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This was the first annual general meeting that I've attended. My writing hand is cramped from trying to take notes (I counted over 50+ questions asked of WEB and CM). I've got a couple of hours to kill waiting at the airport – so I jotted down some of what I thought were the most interesting Q&A's:

Cost of Float/Growth of Float:

WEB said that the first quarter report that'll be out in a few weeks will show that Berkshire's underwriting losses (cost of float) for Q1 came in at 3% rate annualized. He said that absent some kind of mega-catastrophe, he thinks that they can maintain this for 2001. This is down significantly from the 6% cost of float in 2000 (4.5% when adjusted for reinsurance contracts – “good loss” type). WEB estimated float will grow by $2.5Billion in 2001 to almost $30Billion by the end of the year.

For me this was the most important news at the meeting. If Buffett's forecast proves right – BRK's underwriting losses for the year will be below $1 Billion for the first time since the General Re acquisition in 1998. It's been a long struggle, but it appears the General Re ship is righting itself.

Only $12 million of reinsurance contracts were completed in Q1. These are of the “good loss” type – ie., record loss immediately and use float for many years without further charges to earnings. In 2000, BRK did $400+ million of these type of contracts. In addition, BRK entered into $80million of retroactive insurance contracts in Q1.

Executive Jet Growth/Competition from United:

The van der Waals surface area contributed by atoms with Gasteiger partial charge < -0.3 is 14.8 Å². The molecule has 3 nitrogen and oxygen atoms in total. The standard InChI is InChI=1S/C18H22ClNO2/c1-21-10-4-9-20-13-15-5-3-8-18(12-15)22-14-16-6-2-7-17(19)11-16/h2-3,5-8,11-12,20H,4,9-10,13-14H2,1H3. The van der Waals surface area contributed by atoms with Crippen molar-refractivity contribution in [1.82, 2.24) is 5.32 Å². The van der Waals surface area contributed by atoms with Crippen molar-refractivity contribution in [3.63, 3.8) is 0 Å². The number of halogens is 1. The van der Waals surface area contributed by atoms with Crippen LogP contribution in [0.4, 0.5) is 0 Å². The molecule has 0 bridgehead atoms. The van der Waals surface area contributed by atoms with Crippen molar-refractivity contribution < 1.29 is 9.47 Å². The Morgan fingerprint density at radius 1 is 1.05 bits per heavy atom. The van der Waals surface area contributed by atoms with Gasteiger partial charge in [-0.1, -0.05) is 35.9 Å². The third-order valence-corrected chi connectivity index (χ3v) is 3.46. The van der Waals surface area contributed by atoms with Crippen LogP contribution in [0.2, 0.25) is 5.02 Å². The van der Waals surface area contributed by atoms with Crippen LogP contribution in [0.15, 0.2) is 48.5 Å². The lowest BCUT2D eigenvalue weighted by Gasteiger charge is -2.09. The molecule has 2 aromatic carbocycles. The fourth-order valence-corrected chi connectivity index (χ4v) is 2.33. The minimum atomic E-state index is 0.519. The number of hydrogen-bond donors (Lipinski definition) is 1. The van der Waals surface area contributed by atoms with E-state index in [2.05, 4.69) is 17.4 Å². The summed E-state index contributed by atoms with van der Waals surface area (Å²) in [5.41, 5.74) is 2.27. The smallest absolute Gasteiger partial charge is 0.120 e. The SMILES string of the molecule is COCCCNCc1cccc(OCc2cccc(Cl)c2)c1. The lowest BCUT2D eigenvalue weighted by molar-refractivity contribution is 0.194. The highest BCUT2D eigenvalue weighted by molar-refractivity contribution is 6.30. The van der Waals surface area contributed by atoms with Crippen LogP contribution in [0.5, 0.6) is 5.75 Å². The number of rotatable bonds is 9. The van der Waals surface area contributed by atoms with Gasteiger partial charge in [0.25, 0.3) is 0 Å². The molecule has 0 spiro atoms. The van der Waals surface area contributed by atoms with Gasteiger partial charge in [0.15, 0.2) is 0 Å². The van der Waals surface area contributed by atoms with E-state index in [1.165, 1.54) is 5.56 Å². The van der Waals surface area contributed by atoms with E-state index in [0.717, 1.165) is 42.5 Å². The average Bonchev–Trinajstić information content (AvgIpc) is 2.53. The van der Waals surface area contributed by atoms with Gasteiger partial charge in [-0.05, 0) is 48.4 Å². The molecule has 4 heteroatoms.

Warren feels this business won't become a mature business for decades. He feels it has a potential base of 10,000 maybe 100,000 customers versus 2,000-3,000 today. They are buying 700 jets per year, so they can only take on 600 new customers per year. There's nothing they can do to change this fact – so that's is the fastest that they can grow. WEB believes ExecJet can hold 5-10% after-tax margins once it matures because it is more of a service business than an airline business. He does not believe fractional jet ownership is a commodity business. Executive Jet is building a strong reputation for service and safety. Charlie noted that NetJets refused to fly into Aspen the day the other plane crashed.

Warren and Charlie are not sure why UAL is entering. They wonder what will happen when pilots of subsidiary start comparing their wages with pilots at United. They wondered if you were starting a fractional jet business, why you would want to be aligned with a high cost pilots' union.

Long-Term Returns of Stocks:

They still believe that 6.5% - 7% is all you can expect on average. Value of American businesses in aggregate cannot grow faster than GDP in Buffett's opinion.

Pension Fund Accounting:

Warren and Charlie spent a lot of time trashing companies' pension fund accounting. Back in the 1970's, most companies assumed a 6% return on pension assets. Today almost everyone assumes 9% or higher yet stock markets are a lot more overvalued today. They predict over the next few years, many companies pension funds will experience shortfalls.

They are not aware of any cases of companies reducing estimated returns on pension assets. To change would negatively affect reported earnings, so they don't/won't do it. Long-term bond yields are 6% - so where is 9% going to come from, Buffett wondered aloud. If expecting 12% returns from stock market – they will be sorely disappointed.